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'Tightheads are still as important, maybe even more so'

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Munster's Stephen Archer in action during training

Munster's Stephen Archer in action during training

SPORTSFILE

Munster's Stephen Archer in action during training

This might feel like turkeys voting to ban Christmas, but Stephen Archer believes the role of the tighthead prop is even more important since the change of rules in the scrum.

It had been speculated that after the new 'crouch, bind, set' scrum call settled in that we'd see less to separate the stronger and weaker scrummaging teams.

But six months on from the introduction of the call, Archer thinks the chance to have a battle at scrum time has seen the better scrummagers come out on top. Removing the crunching hit has introduced longer, fairer scrums, he says.

"The change is so long ago now that it feels pretty natural and we are well used to it at this stage. Overall, it has been successful, we've had less collapses for sure," he says.

"The initial big hit seems to have been where the big collapses were coming from, so getting rid of that is a positive.

"But us tightheads are still important, maybe even more so now. You can really get to scrummage, you see teams earning more penalty tries now, earning penalties, getting right shoulders, making space for the No 8s. I think it certainly hasn't devalued the scrum at all, it's even more important to be strong there now."

So, what exactly goes on in there? For front-row virgins, it seems like the 'crash, bang, wallop' takes place and the ball pops out at the No 8's feet as if by miracle. Not surprisingly, Archer says there is a bit more to it than that.

"As a tighthead, you are facing two bodies, the loosehead and the hooker. My job is to take on the two men instead of one – like looseheads! I always slag the lads that I have the hardest job.

"The aim is to try and work the opposition loosehead downwards, keep him down and straight. And once the hooker starts attacking you as well, you need a bit of help from your own front-row. Then it's up to your own hooker to try and negate your opposition hooker. Trying to get the forward momentum after that is the next step.

"A lot of teams now seem to be finding it difficult when the hooker strikes the ball, so then they try and walk over the ball instead. As a result, scrums seem to be stronger on their opponents' ball.

"The chance is there to catch them when they go for the strike: it's 16 legs against 15, I suppose. As the tighthead, the ball comes in my side on the opposition put-in, so I get a good look at it and we drive it from there," he says.

BATTLE

It certainly seems like a bit of a battle ground, but even getting to wear the No 3 shirt is tough in Munster these days. BJ Botha started last weekend and John Ryan was used from the bench while Archer played the previous week in the bonus-point win over Cardiff.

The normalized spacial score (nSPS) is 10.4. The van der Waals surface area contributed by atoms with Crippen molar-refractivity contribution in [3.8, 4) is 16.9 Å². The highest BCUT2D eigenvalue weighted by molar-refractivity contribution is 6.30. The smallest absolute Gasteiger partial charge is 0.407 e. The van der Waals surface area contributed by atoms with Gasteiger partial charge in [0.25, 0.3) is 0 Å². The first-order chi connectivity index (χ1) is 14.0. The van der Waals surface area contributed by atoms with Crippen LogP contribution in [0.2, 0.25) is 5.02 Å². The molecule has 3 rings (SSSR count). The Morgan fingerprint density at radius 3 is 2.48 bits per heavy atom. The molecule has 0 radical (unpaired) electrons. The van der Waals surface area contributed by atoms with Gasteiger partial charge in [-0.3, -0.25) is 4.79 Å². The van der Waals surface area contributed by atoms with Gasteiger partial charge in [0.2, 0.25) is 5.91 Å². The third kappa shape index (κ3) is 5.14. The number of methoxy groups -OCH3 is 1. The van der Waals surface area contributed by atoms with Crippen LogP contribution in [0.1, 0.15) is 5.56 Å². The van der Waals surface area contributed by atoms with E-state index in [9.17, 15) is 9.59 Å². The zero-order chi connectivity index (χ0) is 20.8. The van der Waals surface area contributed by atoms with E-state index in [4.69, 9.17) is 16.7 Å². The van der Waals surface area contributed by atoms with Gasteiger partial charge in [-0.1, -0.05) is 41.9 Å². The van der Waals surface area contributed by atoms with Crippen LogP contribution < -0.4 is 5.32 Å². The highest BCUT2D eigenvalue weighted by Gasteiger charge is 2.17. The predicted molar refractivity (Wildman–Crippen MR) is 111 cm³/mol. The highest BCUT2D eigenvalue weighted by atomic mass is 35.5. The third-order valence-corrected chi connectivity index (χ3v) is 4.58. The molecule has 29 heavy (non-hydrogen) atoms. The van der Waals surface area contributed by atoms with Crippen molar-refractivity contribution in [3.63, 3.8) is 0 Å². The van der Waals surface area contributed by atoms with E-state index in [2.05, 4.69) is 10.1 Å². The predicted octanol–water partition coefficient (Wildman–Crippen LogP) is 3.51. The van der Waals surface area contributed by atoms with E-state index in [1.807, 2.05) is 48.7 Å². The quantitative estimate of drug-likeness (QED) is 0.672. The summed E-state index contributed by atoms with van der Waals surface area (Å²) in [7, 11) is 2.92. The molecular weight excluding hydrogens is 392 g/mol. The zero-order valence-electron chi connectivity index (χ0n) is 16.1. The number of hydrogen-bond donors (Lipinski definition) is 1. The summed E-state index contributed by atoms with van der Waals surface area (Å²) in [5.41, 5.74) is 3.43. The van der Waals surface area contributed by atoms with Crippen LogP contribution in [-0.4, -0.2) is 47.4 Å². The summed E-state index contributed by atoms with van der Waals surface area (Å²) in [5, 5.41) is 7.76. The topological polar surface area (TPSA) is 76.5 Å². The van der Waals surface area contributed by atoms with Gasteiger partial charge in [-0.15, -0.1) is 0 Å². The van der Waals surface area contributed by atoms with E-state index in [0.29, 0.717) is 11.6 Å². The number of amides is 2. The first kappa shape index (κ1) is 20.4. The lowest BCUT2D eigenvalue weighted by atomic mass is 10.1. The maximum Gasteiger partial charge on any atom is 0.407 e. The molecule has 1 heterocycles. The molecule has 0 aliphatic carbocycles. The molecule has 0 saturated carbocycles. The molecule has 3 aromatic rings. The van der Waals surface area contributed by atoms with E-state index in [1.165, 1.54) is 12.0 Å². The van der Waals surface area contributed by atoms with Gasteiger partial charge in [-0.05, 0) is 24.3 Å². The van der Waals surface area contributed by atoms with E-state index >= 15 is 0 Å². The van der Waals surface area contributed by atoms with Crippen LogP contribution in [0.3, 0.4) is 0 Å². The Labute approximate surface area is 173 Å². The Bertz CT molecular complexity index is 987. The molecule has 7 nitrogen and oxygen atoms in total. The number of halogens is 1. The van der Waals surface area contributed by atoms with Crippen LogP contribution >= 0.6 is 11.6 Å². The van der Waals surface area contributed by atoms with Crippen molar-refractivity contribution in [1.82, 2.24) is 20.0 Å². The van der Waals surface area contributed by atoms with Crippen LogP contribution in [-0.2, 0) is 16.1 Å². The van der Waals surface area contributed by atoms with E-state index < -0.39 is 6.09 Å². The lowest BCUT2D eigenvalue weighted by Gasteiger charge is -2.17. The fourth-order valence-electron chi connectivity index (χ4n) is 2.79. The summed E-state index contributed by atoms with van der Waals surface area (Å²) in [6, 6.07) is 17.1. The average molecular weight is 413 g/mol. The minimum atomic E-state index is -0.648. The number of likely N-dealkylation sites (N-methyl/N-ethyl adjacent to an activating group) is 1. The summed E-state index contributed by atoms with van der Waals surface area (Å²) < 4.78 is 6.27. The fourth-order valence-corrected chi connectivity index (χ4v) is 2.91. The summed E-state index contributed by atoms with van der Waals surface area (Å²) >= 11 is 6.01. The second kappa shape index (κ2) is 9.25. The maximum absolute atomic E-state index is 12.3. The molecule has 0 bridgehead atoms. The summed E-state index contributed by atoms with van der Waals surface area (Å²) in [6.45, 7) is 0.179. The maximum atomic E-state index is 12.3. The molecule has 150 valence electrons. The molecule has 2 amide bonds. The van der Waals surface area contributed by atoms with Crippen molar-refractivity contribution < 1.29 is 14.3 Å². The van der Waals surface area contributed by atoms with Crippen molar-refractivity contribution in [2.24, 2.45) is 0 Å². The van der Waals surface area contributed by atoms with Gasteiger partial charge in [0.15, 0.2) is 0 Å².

Rob Penney is certainly keeping his props guessing, but his rotation policy affects everyone.

"There is plenty of competition on the home front," Archer admits. We've three good tightheads battling to start every week. BJ is obviously a top player with loads of experience, but John Ryan has performed very well too this year. We're driving each other on, but we have to be on the ball too.

"Cardiff went well for me, it was a good win and it was good to get the bonus point. We picked up a penalty try that day in Thomond and we were pretty comfortable throughout.

"The penalty try is a great feeling – it's not quite like scoring a hat-trick for a soccer player, but it's always a good feeling to get seven points for the team. I think some of the backs get a bigger kick out of it, they always come running in celebrating from 20 or 30 yards away to celebrate it. It's what us props want," he says.

With the Six Nations taking place parallel to the Pro12, like many who have dipped their toe into the international fountain, Archer is experiencing mixed feelings. He is thrilled to be performing well with Munster, but he'd love to be knocking heads with the English tomorrow.

"In the back of your mind, it is a little bit tough to watch all the lads heading off for the Six Nations games. That's what the aim is for everyone, but getting the taste of the squad this season keeps you interested to a certain extent.

"I was in the squad for the autumn series and I'd definitely be hoping to get back in. But the Ireland fellas have been going really well, so it will be hard to get in before the end of this competition. If I just keep performing for Munster, you never know, I might get back in."

In 12 months plenty has happened for Archer, so you'd never know where 2015 will see him. Heineken Cup starts have been followed by international honours, but his European debut turned into an eventful weekend.

"The weekend of my first Heineken cup game was a little strange, it was the away defeat to Edinburgh, which we won't talk about.

"It was an amazing experience for me personally – the result was not the best – but as it turned out, it coincided with the birth of my first daughter, Alex. Personally, it was a weekend to remember.

"That was October and I've started two more Heineken Cup games since, which is a real positive from where I was last year. I was involved in the Irish match against Australia and I picked up my second cap which was another boost, despite the result and the performance being disappointing.

"I was also involved for the Wolfhounds against the England Saxons a few weeks back and that was great to win. I was happy with how I acquitted myself there.

"It's been an amazing 12 months, and I have had a pretty clear run at it this year with regard to injuries. You'd have to be reasonably happy with that," he adds.

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